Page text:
If Tom Frank [of the Baffler], tomorrow, agreed to be in a commercial for the Discover Card...

then I would definitely lose some respect for Tom Frank, and would be less likely to send him money. Why? Not because his work, in itself, is thereby made less valuable. Rather, because he would have agreed to be complicit in the worst kind of advertising: literally selling his reputation without even *pretending* to inform the consumer about the nature of the product. In my opinion, this isn't very honorable behavior -- in the moral sense, not only aesthetically.
posted by johnb at 2:58 PM on August 19, 2000

In terms of D. Eggers ripping into S. Soudavar, let it just be said that the former knows the latter, quite arguably, less well than any of us know Eggers. If all you knew about Eggers was that he was associated -- in some sort of important way -- with this magazine you know something about, and you had some random page-long fragment of Eggers' writing to work with -- oh, say, the "finally, finally, finally, you bastards" passage from his book -- what might you come up with? Tone is a very difficult thing to judge (and I don't think the typesetting of the interview as a pine session helps formulate accurate judgments, either).

Besides, which, Saadi was asking for something with that last question. Eggers' response may not have been the best -- largely because it turns into a diatribe against critics in general and the selling-out-police more specifically, rather than a reply to the moral attitudes encoded in the question -- but that question was just crying out for some kind of slapdown. Eggers made it a bit personal, an issue of being a certain age and thinking a certain way, which and that disappointed me a bit, because I think the assumptions behind the question really deserve to be tackled and shot down and otherwise dealt with on a more, well, reasoned level.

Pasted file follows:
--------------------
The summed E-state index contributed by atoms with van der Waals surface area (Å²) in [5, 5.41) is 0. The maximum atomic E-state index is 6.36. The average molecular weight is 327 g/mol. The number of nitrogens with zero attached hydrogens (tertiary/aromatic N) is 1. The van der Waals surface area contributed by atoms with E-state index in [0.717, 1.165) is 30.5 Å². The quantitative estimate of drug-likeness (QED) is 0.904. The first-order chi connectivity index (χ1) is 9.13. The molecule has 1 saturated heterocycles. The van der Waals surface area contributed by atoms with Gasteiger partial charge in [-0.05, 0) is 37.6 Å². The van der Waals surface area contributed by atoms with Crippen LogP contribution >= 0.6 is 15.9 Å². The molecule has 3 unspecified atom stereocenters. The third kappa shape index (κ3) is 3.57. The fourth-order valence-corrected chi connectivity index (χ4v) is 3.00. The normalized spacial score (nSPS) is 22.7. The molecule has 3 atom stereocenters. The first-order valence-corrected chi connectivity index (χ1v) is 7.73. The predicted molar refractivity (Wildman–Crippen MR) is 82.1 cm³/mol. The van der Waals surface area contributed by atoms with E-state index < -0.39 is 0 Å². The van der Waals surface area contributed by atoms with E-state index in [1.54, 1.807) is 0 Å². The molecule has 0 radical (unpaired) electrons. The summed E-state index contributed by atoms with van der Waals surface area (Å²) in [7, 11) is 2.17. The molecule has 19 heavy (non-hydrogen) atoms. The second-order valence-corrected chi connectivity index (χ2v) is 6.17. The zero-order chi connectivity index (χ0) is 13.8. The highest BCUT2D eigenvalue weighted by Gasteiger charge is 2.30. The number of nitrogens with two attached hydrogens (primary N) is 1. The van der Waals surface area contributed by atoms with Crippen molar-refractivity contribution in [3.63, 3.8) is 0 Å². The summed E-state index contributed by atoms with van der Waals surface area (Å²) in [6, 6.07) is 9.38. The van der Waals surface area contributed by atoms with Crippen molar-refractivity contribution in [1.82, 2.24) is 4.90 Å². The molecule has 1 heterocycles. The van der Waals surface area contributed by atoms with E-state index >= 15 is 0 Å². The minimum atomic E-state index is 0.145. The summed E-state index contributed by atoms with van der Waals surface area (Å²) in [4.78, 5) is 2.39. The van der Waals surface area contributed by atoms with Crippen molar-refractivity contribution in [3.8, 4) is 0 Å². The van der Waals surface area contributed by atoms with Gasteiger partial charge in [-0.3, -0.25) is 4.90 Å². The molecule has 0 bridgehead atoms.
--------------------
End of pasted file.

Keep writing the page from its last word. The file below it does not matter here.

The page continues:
In terms of content, that whole rant annoys me because, other than discussing his personal experience a bit (and thereby supplying a little more raw data), Eggers says nothing new. People have been saying what he says ever since other people first started accusing them of selling out. Eggers' whole "what someone has done and if they meant it" deal isn't very useful, because it completely ignores all of the wholly-legitimate points about complicity and cultural forces and the complexities of the context in which people write books and publish "unprofitable" literary journals financed with the six-figure advances on their books and go on national book tours encouraging subversion (with five-star reviews) of web sites selling their books and get interviewed by literary magazines that ask them about their literary journals and inquire whether they're selling out, which asking, of course, helps move copies of the literary magazines, and so on and so forth. It's a call for a wholly impossible and sentimentalized kind of innocence, and if that innocence actually were to hold, then McSweeney's (and all the things Eggers loves about it and loves to say using it) could not even exist in the first place. Eggers' work amounts to cultural arbitrage, spotting strange and quirky fluctuations in the literary and social landscape and making a quick profit trading on those strange imbalances. And a culture that lived by rules as simple as those Eggers claims to hold dear now wouldn't really offer very much for him to work with.
posted by grimmelm at 12:48 AM on August 21, 2000